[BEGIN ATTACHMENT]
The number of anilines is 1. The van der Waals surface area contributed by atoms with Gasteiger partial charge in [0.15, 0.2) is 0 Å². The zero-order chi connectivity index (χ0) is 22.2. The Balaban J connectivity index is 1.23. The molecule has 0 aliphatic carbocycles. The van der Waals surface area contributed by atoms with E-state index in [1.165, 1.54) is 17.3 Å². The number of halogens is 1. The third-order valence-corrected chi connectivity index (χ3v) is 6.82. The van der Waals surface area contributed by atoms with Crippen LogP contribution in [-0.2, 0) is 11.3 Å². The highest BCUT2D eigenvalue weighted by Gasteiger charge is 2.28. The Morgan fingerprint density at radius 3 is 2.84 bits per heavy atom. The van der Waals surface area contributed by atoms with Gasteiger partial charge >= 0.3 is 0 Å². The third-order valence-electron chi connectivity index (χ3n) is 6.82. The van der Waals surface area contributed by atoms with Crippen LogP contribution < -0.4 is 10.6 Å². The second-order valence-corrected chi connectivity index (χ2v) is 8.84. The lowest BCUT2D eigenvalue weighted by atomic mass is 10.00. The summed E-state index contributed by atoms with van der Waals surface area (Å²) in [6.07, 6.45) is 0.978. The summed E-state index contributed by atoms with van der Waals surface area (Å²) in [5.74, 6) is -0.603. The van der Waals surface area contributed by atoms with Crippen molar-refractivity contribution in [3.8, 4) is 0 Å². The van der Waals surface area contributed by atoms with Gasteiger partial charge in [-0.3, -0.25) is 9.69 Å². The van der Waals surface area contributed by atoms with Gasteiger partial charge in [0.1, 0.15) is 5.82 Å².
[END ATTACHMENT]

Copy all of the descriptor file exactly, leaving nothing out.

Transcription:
The number of anilines is 1. The van der Waals surface area contributed by atoms with Gasteiger partial charge in [0.15, 0.2) is 0 Å². The zero-order chi connectivity index (χ0) is 22.2. The Balaban J connectivity index is 1.23. The molecule has 0 aliphatic carbocycles. The van der Waals surface area contributed by atoms with E-state index in [1.165, 1.54) is 17.3 Å². The number of halogens is 1. The third-order valence-corrected chi connectivity index (χ3v) is 6.82. The van der Waals surface area contributed by atoms with Crippen LogP contribution in [-0.2, 0) is 11.3 Å². The highest BCUT2D eigenvalue weighted by Gasteiger charge is 2.28. The Morgan fingerprint density at radius 3 is 2.84 bits per heavy atom. The van der Waals surface area contributed by atoms with Gasteiger partial charge >= 0.3 is 0 Å². The third-order valence-electron chi connectivity index (χ3n) is 6.82. The van der Waals surface area contributed by atoms with Crippen LogP contribution < -0.4 is 10.6 Å². The second-order valence-corrected chi connectivity index (χ2v) is 8.84. The lowest BCUT2D eigenvalue weighted by atomic mass is 10.00. The summed E-state index contributed by atoms with van der Waals surface area (Å²) in [6.07, 6.45) is 0.978. The summed E-state index contributed by atoms with van der Waals surface area (Å²) in [5.74, 6) is -0.603. The van der Waals surface area contributed by atoms with Crippen molar-refractivity contribution in [3.8, 4) is 0 Å². The van der Waals surface area contributed by atoms with Gasteiger partial charge in [-0.3, -0.25) is 9.69 Å². The van der Waals surface area contributed by atoms with Gasteiger partial charge in [0.1, 0.15) is 5.82 Å².